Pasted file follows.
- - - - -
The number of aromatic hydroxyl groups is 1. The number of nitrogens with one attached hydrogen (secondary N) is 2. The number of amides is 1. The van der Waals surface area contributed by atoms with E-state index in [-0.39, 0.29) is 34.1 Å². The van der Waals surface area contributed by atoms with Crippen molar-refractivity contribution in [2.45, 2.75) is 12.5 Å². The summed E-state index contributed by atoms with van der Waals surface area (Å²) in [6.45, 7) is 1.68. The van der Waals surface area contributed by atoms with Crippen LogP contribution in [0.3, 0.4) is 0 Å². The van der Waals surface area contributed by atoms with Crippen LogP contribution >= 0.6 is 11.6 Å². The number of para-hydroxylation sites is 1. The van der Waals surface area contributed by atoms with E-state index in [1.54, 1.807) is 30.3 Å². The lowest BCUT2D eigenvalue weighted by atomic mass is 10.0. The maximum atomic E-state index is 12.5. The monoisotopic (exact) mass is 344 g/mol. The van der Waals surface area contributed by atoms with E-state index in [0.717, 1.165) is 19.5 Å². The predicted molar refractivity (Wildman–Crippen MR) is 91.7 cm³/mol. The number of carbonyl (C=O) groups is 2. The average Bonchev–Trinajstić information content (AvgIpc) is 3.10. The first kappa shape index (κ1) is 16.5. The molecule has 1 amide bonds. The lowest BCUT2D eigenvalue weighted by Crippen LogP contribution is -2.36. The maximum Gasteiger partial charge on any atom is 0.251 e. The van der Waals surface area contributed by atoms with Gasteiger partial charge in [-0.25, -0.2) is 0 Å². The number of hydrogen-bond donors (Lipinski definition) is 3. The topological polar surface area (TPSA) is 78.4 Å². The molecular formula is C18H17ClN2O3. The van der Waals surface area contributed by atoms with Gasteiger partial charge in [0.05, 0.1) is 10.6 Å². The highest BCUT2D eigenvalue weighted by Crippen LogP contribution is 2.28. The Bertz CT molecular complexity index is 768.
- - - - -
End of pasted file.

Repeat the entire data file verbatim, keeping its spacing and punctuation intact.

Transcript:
The number of aromatic hydroxyl groups is 1. The number of nitrogens with one attached hydrogen (secondary N) is 2. The number of amides is 1. The van der Waals surface area contributed by atoms with E-state index in [-0.39, 0.29) is 34.1 Å². The van der Waals surface area contributed by atoms with Crippen molar-refractivity contribution in [2.45, 2.75) is 12.5 Å². The summed E-state index contributed by atoms with van der Waals surface area (Å²) in [6.45, 7) is 1.68. The van der Waals surface area contributed by atoms with Crippen LogP contribution in [0.3, 0.4) is 0 Å². The van der Waals surface area contributed by atoms with Crippen LogP contribution >= 0.6 is 11.6 Å². The number of para-hydroxylation sites is 1. The van der Waals surface area contributed by atoms with E-state index in [1.54, 1.807) is 30.3 Å². The lowest BCUT2D eigenvalue weighted by atomic mass is 10.0. The maximum atomic E-state index is 12.5. The monoisotopic (exact) mass is 344 g/mol. The van der Waals surface area contributed by atoms with E-state index in [0.717, 1.165) is 19.5 Å². The predicted molar refractivity (Wildman–Crippen MR) is 91.7 cm³/mol. The number of carbonyl (C=O) groups is 2. The average Bonchev–Trinajstić information content (AvgIpc) is 3.10. The first kappa shape index (κ1) is 16.5. The molecule has 1 amide bonds. The lowest BCUT2D eigenvalue weighted by Crippen LogP contribution is -2.36. The maximum Gasteiger partial charge on any atom is 0.251 e. The van der Waals surface area contributed by atoms with Gasteiger partial charge in [-0.25, -0.2) is 0 Å². The number of hydrogen-bond donors (Lipinski definition) is 3. The topological polar surface area (TPSA) is 78.4 Å². The molecular formula is C18H17ClN2O3. The van der Waals surface area contributed by atoms with Gasteiger partial charge in [0.05, 0.1) is 10.6 Å². The highest BCUT2D eigenvalue weighted by Crippen LogP contribution is 2.28. The Bertz CT molecular complexity index is 768.